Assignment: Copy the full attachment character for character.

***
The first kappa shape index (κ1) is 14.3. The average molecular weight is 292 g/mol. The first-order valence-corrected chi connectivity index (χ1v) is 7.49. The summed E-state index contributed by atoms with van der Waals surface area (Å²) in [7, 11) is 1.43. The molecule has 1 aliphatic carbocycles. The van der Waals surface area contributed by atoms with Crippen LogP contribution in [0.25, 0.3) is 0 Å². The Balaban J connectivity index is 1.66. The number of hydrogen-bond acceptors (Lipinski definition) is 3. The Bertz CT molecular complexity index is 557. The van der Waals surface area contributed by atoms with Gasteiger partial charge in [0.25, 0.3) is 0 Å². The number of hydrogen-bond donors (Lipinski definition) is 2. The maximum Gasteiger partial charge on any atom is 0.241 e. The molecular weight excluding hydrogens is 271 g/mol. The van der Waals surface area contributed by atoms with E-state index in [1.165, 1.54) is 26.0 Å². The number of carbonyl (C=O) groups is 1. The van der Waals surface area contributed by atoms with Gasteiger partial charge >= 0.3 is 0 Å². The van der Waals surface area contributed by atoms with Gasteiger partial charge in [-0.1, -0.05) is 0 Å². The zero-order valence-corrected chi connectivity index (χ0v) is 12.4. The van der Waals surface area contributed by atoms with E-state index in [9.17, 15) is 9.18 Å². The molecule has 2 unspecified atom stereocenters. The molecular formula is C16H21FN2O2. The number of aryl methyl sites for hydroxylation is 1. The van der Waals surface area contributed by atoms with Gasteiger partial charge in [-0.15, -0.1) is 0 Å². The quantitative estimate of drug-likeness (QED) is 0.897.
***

The first kappa shape index (κ1) is 14.3. The average molecular weight is 292 g/mol. The first-order valence-corrected chi connectivity index (χ1v) is 7.49. The summed E-state index contributed by atoms with van der Waals surface area (Å²) in [7, 11) is 1.43. The molecule has 1 aliphatic carbocycles. The van der Waals surface area contributed by atoms with Crippen LogP contribution in [0.25, 0.3) is 0 Å². The Balaban J connectivity index is 1.66. The number of hydrogen-bond acceptors (Lipinski definition) is 3. The Bertz CT molecular complexity index is 557. The van der Waals surface area contributed by atoms with Gasteiger partial charge in [0.25, 0.3) is 0 Å². The number of hydrogen-bond donors (Lipinski definition) is 2. The maximum Gasteiger partial charge on any atom is 0.241 e. The molecular weight excluding hydrogens is 271 g/mol. The van der Waals surface area contributed by atoms with E-state index in [1.165, 1.54) is 26.0 Å². The number of carbonyl (C=O) groups is 1. The van der Waals surface area contributed by atoms with Gasteiger partial charge >= 0.3 is 0 Å². The van der Waals surface area contributed by atoms with Gasteiger partial charge in [-0.1, -0.05) is 0 Å². The zero-order valence-corrected chi connectivity index (χ0v) is 12.4. The van der Waals surface area contributed by atoms with E-state index in [9.17, 15) is 9.18 Å². The molecule has 2 unspecified atom stereocenters. The molecular formula is C16H21FN2O2. The number of aryl methyl sites for hydroxylation is 1. The van der Waals surface area contributed by atoms with Gasteiger partial charge in [-0.15, -0.1) is 0 Å². The quantitative estimate of drug-likeness (QED) is 0.897.